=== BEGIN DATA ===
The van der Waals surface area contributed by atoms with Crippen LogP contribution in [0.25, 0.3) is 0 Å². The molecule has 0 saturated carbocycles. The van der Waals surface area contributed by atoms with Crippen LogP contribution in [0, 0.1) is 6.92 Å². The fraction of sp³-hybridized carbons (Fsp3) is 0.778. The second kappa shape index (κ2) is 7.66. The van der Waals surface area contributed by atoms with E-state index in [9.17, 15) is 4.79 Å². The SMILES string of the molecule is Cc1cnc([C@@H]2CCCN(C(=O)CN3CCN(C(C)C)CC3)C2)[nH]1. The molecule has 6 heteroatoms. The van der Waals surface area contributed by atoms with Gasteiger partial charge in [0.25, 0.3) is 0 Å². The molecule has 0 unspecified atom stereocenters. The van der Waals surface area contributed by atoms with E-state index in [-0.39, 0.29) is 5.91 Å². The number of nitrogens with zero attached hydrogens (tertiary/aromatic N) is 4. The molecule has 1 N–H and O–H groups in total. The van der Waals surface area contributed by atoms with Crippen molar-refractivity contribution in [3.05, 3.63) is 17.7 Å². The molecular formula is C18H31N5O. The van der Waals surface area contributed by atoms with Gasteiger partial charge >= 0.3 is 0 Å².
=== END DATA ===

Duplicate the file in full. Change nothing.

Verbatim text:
The van der Waals surface area contributed by atoms with Crippen LogP contribution in [0.25, 0.3) is 0 Å². The molecule has 0 saturated carbocycles. The van der Waals surface area contributed by atoms with Crippen LogP contribution in [0, 0.1) is 6.92 Å². The fraction of sp³-hybridized carbons (Fsp3) is 0.778. The second kappa shape index (κ2) is 7.66. The van der Waals surface area contributed by atoms with E-state index in [9.17, 15) is 4.79 Å². The SMILES string of the molecule is Cc1cnc([C@@H]2CCCN(C(=O)CN3CCN(C(C)C)CC3)C2)[nH]1. The molecule has 6 heteroatoms. The van der Waals surface area contributed by atoms with Gasteiger partial charge in [0.25, 0.3) is 0 Å². The molecule has 0 unspecified atom stereocenters. The van der Waals surface area contributed by atoms with E-state index in [-0.39, 0.29) is 5.91 Å². The number of nitrogens with zero attached hydrogens (tertiary/aromatic N) is 4. The molecule has 1 N–H and O–H groups in total. The van der Waals surface area contributed by atoms with Crippen molar-refractivity contribution in [3.05, 3.63) is 17.7 Å². The molecular formula is C18H31N5O. The van der Waals surface area contributed by atoms with Gasteiger partial charge >= 0.3 is 0 Å².